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Individual growth variation and its relationship with survival in juvenile Pacific oysters, Crassostrea gigas (Thunberg)
Boudry, P.; Collet, B.; McCombie, H.; Ernande, B.; Morand, B.; Heurtebise, S.; Gérard, A. (2003). Individual growth variation and its relationship with survival in juvenile Pacific oysters, Crassostrea gigas (Thunberg). Aquacult. Int. 11(5): 429-448.
In: Aquaculture International. Springer: London. ISSN 0967-6120, more
Peer reviewed article  

Available in  Authors 

    Aquaculture; Growth; Oyster culture; Survival; Crassostrea gigas (Thunberg, 1793) [WoRMS]; Marine

Authors  Top 
  • Boudry, P.
  • Collet, B.
  • McCombie, H.
  • Ernande, B.
  • Morand, B.
  • Heurtebise, S.
  • Gérard, A.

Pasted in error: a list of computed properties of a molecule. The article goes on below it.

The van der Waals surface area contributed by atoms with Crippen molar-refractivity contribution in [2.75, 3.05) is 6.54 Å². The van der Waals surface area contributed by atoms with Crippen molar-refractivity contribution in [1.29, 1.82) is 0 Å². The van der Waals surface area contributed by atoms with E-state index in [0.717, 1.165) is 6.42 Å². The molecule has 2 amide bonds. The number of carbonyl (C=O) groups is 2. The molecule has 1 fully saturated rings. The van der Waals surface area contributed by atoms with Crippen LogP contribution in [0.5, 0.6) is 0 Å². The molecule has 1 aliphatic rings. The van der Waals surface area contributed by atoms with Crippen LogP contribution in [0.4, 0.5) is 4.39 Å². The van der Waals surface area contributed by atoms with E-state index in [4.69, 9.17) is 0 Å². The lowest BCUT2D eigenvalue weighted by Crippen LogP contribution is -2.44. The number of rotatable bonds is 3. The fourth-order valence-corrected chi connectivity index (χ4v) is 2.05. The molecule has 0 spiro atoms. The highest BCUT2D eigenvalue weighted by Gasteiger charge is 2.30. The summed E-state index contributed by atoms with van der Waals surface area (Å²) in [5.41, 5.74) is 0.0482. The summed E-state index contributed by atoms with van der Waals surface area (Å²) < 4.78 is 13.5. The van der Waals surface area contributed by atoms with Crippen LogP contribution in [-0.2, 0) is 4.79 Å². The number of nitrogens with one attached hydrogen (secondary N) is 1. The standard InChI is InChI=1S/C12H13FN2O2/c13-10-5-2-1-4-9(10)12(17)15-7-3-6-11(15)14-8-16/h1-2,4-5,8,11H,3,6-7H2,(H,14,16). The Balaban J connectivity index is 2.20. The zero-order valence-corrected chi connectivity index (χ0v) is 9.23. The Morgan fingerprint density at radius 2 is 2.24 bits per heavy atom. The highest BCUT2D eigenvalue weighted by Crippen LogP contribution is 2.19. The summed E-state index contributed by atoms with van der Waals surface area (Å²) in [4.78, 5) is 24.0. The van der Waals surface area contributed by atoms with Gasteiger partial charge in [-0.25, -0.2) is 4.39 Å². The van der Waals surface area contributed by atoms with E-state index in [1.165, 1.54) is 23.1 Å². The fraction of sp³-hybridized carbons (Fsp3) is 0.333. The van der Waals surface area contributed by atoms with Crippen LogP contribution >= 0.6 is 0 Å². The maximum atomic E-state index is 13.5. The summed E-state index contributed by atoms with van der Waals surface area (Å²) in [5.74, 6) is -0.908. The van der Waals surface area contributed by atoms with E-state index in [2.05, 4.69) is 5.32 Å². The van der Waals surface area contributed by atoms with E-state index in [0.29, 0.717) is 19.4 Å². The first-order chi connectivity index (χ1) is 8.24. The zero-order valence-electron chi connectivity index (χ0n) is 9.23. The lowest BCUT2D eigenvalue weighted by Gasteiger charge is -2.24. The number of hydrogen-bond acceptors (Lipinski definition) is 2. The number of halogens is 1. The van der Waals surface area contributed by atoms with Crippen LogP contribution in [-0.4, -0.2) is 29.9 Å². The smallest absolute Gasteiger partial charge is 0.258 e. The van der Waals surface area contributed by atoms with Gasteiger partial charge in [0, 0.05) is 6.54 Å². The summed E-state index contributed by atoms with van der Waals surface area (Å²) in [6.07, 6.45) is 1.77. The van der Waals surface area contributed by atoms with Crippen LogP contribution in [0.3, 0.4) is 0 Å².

In order to study individual growth variability and its relationship with survival in juvenile Crassostrea gigas, parental oysters were sampled at four sites located along the French Atlantic coast and bred under controlled hatchery conditions. Four groups of larvae were obtained by crossing five males and five females from each of the four sites, and a fifth group by crossing these 20 males and 20 females together in a pool. Larvae were reared under conditions allowing the maintenance of a maximum variability of size and gave five experimental groups. Oysters were individually monitored for growth and survival from 3 to 10 months after fertilization. The individual growth performances were relatively stable over time and no noticeable compensation for growth occurred. Early growth rate was a very good predictor of size later in life: 66% of variation in the live weight at 10 months could be explained by variation in the initial growth rate calculated between 3 and 4 months. A significant group effect was observed on survival and on growth rate. Mortality mostly occurred between 3 and 5 months and appeared to affect the slow-growing animals more. However, two groups can be distinguished among those which died during the experimental period, one which showed a decrease in weight and the other whose growth was similar to surviving oysters. These results are discussed in the light of usual oyster farming practices and selective breeding.

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